More Than Dates and Dead People

I’m barreling my way through an amazing little book called, More Than Dates and Dead People: Recovering a Christian View of History. It is by Stephen Mansfield with a foreword by George Grant. I had the privilege of meeting Mr. Grant this week, and couldn’t help but hear his voice in my head as I read the foreword. It was a little eery but very effective.
This little book is about why history is – or should be – so vitally important to Christians and how humanists manage to make it seem so boring and meaningless. It’s quick, humorous and has the sort of logic that makes you want to smack your own forehead and say, “Of course. I knew that!” Yes, I get that feeling a lot when I read good books and listen to good sermons or lectures. Does everyone, or is it just me?
Here is an excerpt I couldn’t resist passing along. It’s a little long, but hey, I took the time to type it just for you so have a heart and read it. If you have followed the debate on education lately it will be well worth your time. Don’t worry: it has nothing to do with homeschooling, Christian schools, public schools, etc. It is about the definition and nature of religion and education, and I would love to hear what you all think. I think he is right on.

What is religion?
When we think of religion, we normally think of churches, synagogues, mosques, symbols, priests, rituals, or denominations. These are all aspects of what we might call “formal religion,” and this kind of religion does have a powerful impact upon human life.
But there is another, less formal kind of religion that really explains what men deem important – what they are willing to give their lives for or what occupies their thoughts, their checkbooks, or their calendars. Someone has suggested that this kind of religion is best described as “ultimate concern.” A man’s ultimate concern is what dominates his thoughts and passions, what he regards with unconditional seriousness, and what he is willing to suffer or die for. This is his religion, his god, his faith – regardless of what he says he believes…

What is education?
…When one generation teaches another, the older generation transmits to the next generation what it thinks is of ultimate importance for life. The older generation must have first answered the question, “What are the things our children need to know to live successfully?” Clearly, the answer to this question is a matter of faith, and that is why we can say that education is the transmission of religion to the next generation.
Consider this. A Christian will almost certainly say that for a school to really help its students to live a “successful life,” it must teach salvation in Jesus Christ, a right fear of the Lord, and the study of all of reality as a creation of God. A humanist will say that a successful life requires self-respect and self-actualization, a complete freedom from the oppression of religion, and the full achievement of human potential. Schools, the humanist will insist, should impart these values. A Marxist, however, will say that the state should be the focus of all education, and that schools exist to shape students into useful workers and loyal supporters of world socialism.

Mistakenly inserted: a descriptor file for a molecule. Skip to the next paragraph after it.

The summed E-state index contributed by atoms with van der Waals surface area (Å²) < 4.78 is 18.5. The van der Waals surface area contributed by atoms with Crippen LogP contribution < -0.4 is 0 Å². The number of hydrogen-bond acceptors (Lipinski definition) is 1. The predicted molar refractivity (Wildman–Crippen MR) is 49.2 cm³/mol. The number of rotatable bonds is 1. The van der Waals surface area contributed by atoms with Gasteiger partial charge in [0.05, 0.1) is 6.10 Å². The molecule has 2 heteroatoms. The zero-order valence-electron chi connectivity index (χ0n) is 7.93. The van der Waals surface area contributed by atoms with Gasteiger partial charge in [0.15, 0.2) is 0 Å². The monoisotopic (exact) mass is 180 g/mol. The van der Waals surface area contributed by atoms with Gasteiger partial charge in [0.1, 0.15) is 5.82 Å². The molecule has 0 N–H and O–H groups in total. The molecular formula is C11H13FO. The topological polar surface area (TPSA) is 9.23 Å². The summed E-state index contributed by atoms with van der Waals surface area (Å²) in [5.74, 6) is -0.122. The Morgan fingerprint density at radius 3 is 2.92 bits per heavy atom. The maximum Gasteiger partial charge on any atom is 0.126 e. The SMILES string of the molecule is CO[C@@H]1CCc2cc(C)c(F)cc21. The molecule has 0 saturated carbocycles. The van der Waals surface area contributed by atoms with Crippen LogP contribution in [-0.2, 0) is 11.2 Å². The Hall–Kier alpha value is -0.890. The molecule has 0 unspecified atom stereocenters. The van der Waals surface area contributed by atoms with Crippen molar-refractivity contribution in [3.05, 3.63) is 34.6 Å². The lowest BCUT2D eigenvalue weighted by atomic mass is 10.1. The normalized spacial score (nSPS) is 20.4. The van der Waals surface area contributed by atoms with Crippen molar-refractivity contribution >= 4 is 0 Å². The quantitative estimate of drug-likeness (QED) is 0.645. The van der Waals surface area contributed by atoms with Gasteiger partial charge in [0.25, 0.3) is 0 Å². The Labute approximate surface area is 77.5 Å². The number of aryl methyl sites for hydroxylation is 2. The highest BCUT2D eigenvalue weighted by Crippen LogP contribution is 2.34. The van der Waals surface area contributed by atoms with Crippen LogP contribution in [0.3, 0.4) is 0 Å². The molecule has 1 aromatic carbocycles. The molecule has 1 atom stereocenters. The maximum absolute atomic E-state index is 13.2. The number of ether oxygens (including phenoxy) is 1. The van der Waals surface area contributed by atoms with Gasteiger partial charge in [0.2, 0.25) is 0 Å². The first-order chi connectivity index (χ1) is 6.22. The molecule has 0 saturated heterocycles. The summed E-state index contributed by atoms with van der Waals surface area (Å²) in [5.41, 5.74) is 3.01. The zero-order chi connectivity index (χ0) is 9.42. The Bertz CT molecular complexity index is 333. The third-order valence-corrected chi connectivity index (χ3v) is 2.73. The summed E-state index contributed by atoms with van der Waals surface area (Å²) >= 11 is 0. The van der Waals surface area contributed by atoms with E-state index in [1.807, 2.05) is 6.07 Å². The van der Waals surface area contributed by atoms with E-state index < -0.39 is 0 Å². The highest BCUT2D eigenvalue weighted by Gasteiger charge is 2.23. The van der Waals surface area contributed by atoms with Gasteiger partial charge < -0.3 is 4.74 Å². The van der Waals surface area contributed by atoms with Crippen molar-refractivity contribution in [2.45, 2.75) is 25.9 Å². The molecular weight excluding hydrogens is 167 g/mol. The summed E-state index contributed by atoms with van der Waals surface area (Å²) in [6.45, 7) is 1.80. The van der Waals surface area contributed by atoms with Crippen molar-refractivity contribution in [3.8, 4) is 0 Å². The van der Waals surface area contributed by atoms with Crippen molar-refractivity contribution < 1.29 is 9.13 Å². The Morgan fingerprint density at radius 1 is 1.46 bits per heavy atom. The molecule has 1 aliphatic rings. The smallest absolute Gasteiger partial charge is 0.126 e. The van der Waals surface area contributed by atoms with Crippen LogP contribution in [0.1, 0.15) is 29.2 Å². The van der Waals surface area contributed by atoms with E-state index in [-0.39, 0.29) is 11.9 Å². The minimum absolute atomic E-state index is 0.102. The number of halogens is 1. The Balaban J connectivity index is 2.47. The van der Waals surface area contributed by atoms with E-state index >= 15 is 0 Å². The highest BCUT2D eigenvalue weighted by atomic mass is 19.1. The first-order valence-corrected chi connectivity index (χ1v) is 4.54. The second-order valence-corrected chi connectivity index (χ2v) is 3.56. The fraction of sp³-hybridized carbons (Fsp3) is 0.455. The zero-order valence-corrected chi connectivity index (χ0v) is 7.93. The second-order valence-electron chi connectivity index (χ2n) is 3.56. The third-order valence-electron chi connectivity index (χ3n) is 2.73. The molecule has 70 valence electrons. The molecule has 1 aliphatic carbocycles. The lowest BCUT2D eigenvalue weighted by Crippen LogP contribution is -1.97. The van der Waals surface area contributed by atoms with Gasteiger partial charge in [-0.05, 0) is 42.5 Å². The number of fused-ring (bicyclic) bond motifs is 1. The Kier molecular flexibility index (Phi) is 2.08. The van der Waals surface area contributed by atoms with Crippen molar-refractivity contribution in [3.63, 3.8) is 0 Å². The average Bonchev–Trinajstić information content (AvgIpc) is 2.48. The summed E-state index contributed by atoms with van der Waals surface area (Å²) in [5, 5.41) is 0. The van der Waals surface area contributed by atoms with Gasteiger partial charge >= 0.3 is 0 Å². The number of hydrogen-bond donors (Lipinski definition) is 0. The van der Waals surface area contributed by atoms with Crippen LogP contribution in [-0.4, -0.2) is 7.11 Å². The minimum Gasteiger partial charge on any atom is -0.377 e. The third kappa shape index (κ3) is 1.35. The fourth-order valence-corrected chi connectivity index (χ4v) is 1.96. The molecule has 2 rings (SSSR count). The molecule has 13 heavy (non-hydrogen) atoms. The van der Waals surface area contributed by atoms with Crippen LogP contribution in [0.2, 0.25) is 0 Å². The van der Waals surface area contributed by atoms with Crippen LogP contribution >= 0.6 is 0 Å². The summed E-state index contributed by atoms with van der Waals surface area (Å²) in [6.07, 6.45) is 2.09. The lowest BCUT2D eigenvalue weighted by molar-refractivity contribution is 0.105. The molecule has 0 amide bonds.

Now, each of the above – the Christian, the humanist, and the Marxist – expect schools to transmit their values to the next generation. And they are each right, in a sense, because education is the transmission of what those doing the teaching think is of ultimate importance. Put another way, education is the transmission of religion from one generation to the next – in other words, “religion transferred.”


  1. Kim, I love the logic of this book. It is right on and foundational. Our philosophy determines everything in our lives. whether we are consciously aware of it or not. Thanks.

    Bonnie in FL

  2. John from Grand Haven, MI says:

    it’s amazing the stuff you find when you just hit the “next blog” button in blogger….

  3. Stephanie says:


    Is this an actual history book, or is it a book ABOUT history (perspective on the subject, etc.)?

    I’m trying to think of a less confusing way to word that question, but hopefully you’ll read my (tired) mind.

  4. Danya Mae says:

    I agree. You did a good job. I homeschool and I think that what you’re saying is so true!

  5. Mrs Mecomber says:

    Sounds like a good book. If you like history with a philosophical bent to it, check out Francis Schaeffer’s books, too. I love “A Christian Manifesto” and “The Great Evangelical Disaster.” They are outstanding.

  6. Treasurekeeper says:

    I completely agree :)! Thank you for sharing that with us, it sounds like a great book!

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